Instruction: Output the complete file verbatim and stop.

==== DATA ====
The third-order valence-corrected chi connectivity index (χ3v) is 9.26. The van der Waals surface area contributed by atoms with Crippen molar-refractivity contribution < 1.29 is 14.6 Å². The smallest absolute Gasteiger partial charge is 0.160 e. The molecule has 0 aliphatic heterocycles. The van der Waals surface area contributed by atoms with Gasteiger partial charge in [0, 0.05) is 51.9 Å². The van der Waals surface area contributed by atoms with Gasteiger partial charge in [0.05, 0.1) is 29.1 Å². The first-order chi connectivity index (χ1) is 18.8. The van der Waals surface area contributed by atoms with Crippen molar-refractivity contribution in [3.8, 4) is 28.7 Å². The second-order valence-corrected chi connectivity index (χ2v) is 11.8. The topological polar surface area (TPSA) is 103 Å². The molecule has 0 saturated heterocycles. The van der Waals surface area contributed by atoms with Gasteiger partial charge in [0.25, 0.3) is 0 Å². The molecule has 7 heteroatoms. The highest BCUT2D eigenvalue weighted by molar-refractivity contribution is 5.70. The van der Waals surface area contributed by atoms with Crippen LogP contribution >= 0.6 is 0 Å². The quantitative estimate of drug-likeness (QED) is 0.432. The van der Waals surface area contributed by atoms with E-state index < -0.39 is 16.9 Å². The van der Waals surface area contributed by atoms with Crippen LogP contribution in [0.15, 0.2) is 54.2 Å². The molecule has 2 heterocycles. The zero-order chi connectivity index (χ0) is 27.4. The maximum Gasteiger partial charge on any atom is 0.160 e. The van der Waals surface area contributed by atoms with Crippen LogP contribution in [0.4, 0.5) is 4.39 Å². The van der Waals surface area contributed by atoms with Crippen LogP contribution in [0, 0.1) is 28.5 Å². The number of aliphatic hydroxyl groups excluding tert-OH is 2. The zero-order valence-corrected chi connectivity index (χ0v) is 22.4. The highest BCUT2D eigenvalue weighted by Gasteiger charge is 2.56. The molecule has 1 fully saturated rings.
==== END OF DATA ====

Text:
The third-order valence-corrected chi connectivity index (χ3v) is 9.26. The van der Waals surface area contributed by atoms with Crippen molar-refractivity contribution < 1.29 is 14.6 Å². The smallest absolute Gasteiger partial charge is 0.160 e. The molecule has 0 aliphatic heterocycles. The van der Waals surface area contributed by atoms with Gasteiger partial charge in [0, 0.05) is 51.9 Å². The van der Waals surface area contributed by atoms with Gasteiger partial charge in [0.05, 0.1) is 29.1 Å². The first-order chi connectivity index (χ1) is 18.8. The van der Waals surface area contributed by atoms with Crippen molar-refractivity contribution in [3.8, 4) is 28.7 Å². The second-order valence-corrected chi connectivity index (χ2v) is 11.8. The topological polar surface area (TPSA) is 103 Å². The molecule has 0 saturated heterocycles. The van der Waals surface area contributed by atoms with Gasteiger partial charge in [0.25, 0.3) is 0 Å². The molecule has 7 heteroatoms. The highest BCUT2D eigenvalue weighted by molar-refractivity contribution is 5.70. The van der Waals surface area contributed by atoms with Crippen LogP contribution >= 0.6 is 0 Å². The quantitative estimate of drug-likeness (QED) is 0.432. The van der Waals surface area contributed by atoms with E-state index < -0.39 is 16.9 Å². The van der Waals surface area contributed by atoms with Crippen LogP contribution in [0.15, 0.2) is 54.2 Å². The molecule has 2 heterocycles. The zero-order chi connectivity index (χ0) is 27.4. The maximum Gasteiger partial charge on any atom is 0.160 e. The van der Waals surface area contributed by atoms with Crippen LogP contribution in [0.4, 0.5) is 4.39 Å². The van der Waals surface area contributed by atoms with Crippen LogP contribution in [0, 0.1) is 28.5 Å². The number of aliphatic hydroxyl groups excluding tert-OH is 2. The zero-order valence-corrected chi connectivity index (χ0v) is 22.4. The highest BCUT2D eigenvalue weighted by Gasteiger charge is 2.56. The molecule has 1 fully saturated rings.